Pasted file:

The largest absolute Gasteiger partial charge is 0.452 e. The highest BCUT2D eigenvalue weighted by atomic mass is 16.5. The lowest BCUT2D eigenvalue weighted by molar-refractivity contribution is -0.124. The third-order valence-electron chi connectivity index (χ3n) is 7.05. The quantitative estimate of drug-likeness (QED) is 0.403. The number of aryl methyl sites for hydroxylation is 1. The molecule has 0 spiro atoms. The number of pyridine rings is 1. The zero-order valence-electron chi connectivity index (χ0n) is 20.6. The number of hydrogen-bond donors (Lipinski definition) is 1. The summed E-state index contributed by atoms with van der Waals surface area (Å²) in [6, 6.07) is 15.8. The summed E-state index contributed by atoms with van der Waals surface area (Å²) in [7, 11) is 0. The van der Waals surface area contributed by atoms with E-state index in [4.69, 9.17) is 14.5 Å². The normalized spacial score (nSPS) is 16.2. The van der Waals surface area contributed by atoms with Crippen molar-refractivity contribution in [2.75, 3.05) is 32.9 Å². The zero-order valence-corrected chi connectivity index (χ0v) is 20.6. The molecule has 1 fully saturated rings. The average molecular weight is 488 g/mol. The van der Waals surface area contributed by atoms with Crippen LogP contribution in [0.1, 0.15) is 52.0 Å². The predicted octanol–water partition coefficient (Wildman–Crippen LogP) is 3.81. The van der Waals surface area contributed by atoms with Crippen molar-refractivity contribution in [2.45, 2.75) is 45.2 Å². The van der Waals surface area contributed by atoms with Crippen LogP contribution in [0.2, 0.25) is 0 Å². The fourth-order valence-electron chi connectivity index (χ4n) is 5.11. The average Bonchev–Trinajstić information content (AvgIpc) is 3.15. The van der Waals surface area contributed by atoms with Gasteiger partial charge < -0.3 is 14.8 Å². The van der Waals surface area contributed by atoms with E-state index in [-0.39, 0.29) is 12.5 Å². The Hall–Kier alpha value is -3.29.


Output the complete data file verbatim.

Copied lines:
The largest absolute Gasteiger partial charge is 0.452 e. The highest BCUT2D eigenvalue weighted by atomic mass is 16.5. The lowest BCUT2D eigenvalue weighted by molar-refractivity contribution is -0.124. The third-order valence-electron chi connectivity index (χ3n) is 7.05. The quantitative estimate of drug-likeness (QED) is 0.403. The number of aryl methyl sites for hydroxylation is 1. The molecule has 0 spiro atoms. The number of pyridine rings is 1. The zero-order valence-electron chi connectivity index (χ0n) is 20.6. The number of hydrogen-bond donors (Lipinski definition) is 1. The summed E-state index contributed by atoms with van der Waals surface area (Å²) in [6, 6.07) is 15.8. The summed E-state index contributed by atoms with van der Waals surface area (Å²) in [7, 11) is 0. The van der Waals surface area contributed by atoms with E-state index in [4.69, 9.17) is 14.5 Å². The normalized spacial score (nSPS) is 16.2. The van der Waals surface area contributed by atoms with Crippen molar-refractivity contribution in [2.75, 3.05) is 32.9 Å². The zero-order valence-corrected chi connectivity index (χ0v) is 20.6. The molecule has 1 fully saturated rings. The average molecular weight is 488 g/mol. The van der Waals surface area contributed by atoms with Crippen LogP contribution in [0.1, 0.15) is 52.0 Å². The predicted octanol–water partition coefficient (Wildman–Crippen LogP) is 3.81. The van der Waals surface area contributed by atoms with Crippen molar-refractivity contribution in [2.45, 2.75) is 45.2 Å². The van der Waals surface area contributed by atoms with Crippen LogP contribution in [0.2, 0.25) is 0 Å². The fourth-order valence-electron chi connectivity index (χ4n) is 5.11. The average Bonchev–Trinajstić information content (AvgIpc) is 3.15. The van der Waals surface area contributed by atoms with Gasteiger partial charge < -0.3 is 14.8 Å². The van der Waals surface area contributed by atoms with E-state index in [-0.39, 0.29) is 12.5 Å². The Hall–Kier alpha value is -3.29.